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The Most Important Rental Maintenance Tips to Keep Your Property in Great Shape

Rental properties have always been cited amongst the most popular and safest investments for one simple reason – they generate passive income. You’re earning money even when you’re doing nothing. However, too many landlords take “doing nothing” part too literally and put no effort into maintenance. As a result, we get dissatisfied tenants, high moving frequency, and no clue what went wrong.

Let us take a look at a couple of tips that should help you to avoid this outcome and keep your rental property in top shape.

Schedule regular inspections


This is an absolutely necessary prerequisite for all of your latter efforts. You see, tenants are often unwilling to report minor problems until they blow up into something far more serious and harder to fix (e.g. leaky pipes). Even if they want to make timely reports, they may lack the experience to notice developing issues. So, put an end to this problem and schedule regular inspections (at least once a month). Roof, gutters, and foundations should be checked every six months.

Schedule future upgrades


Regular inspection should allow you to quickly address certain issues. However, you should not be complacent with simply reacting to problems. You know how much money your property is making. Start putting some of this money aside and plan out the future upgrades that should make the property easier to maintain and hopefully increase its market value. Think of things like replacing floors, increasing storage capacity (clutter makes maintenance and inspection much harder), and so on.

Don’t overlook the exterior


If we take a look at the things as a whole, we can see that most of the landlords are far more concerned with interior maintenance issues. However, outside problems almost always find a way inside with a vengeance. Also, you will have a hard time attracting new tenants if you do not pay attention to curb appeal. So, for a start, secure a spider lift hire from a reliable agency and take care of shrubs, hedges, and trees (old branches can damage the roof). Then, proceed to the roof, façade, and foundations.

Work with the same people


Hiring the same people to solve the same type of problems can prove to be very beneficial. First, the workers will get the opportunity to get to know the house and won’t lose time by looking for the shutoff valve. Second, by subscribing for a long-term maintenance service, you may even get some kind of discount. Of course, you are allowed to change the servicemen if you are not satisfied, but once you manage to find experienced and trained professionals, there’s no need to look further.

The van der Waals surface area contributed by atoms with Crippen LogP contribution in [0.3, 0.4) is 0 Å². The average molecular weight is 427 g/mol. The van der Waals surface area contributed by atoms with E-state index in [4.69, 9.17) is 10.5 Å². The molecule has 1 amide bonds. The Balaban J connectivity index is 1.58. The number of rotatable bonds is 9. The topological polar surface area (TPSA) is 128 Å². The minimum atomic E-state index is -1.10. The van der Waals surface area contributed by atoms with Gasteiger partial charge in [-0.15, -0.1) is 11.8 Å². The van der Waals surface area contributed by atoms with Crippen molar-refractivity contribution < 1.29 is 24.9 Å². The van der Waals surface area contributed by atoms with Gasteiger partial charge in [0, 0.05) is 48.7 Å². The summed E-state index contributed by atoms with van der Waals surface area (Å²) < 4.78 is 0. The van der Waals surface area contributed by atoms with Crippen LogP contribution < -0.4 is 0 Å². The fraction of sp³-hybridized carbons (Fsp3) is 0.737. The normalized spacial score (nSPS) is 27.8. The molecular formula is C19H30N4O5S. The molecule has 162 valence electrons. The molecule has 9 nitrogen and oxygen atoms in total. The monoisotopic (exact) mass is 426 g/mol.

Set some rules for the proper use


The lifespan of various appliances and home systems can be drastically improved if they are properly used. So, find some way to incentivize the tenants to handle your property in accordance with some agreed rules. For instance:

  • Preventing the buildup of refrigerator ice
  • Cleaning the dishes before using the dishwasher
  • Keep the water heater settings to recommended 130 degrees and regularly check the pressure.
  • Use the “Auto” settings on the fan and other appliances
  • Use bathroom fans during showering and 20 minutes later
  • Use kitchen fans during cooking and 15 minutes after
  • Shut down electrical outlets when they are not used

Think about automation


Property automation offers a lot of benefits not only in terms of functionality but maintenance as well. For instance, a smart thermostat can adapt the room temperature to the current conditions and prevent possible overheating. Smart appliances will automatically shut down after a period of inactivity and root out eventual accidents. But the thing that makes this concept truly great is the fact that any kind of emergent situation sends immediate notification and makes prompt interventions all that easier.

Split the duties


Any kind of lease agreement contains an item that says tenants have to take active participation in property maintenance. Very few of them explicitly say what these duties are. This huge gray zone leads to endless transfer of responsibilities, delays, and inefficiency – all the while the building is slowly falling apart. Don’t allow this to happen and make sure the agreement clearly states the responsibilities of the landlord, responsibilities of the tenants and the deadlines for solving common problems.

We hope these few tips will help you to successfully manage your property and keep it in top shape. Although it often ends up overlooked, maintenance is an important obligation that can greatly affect the property’s market value and tenant frequency. Leave nothing to chance and make sure to get this incredibly important part of the landlord’s job right.

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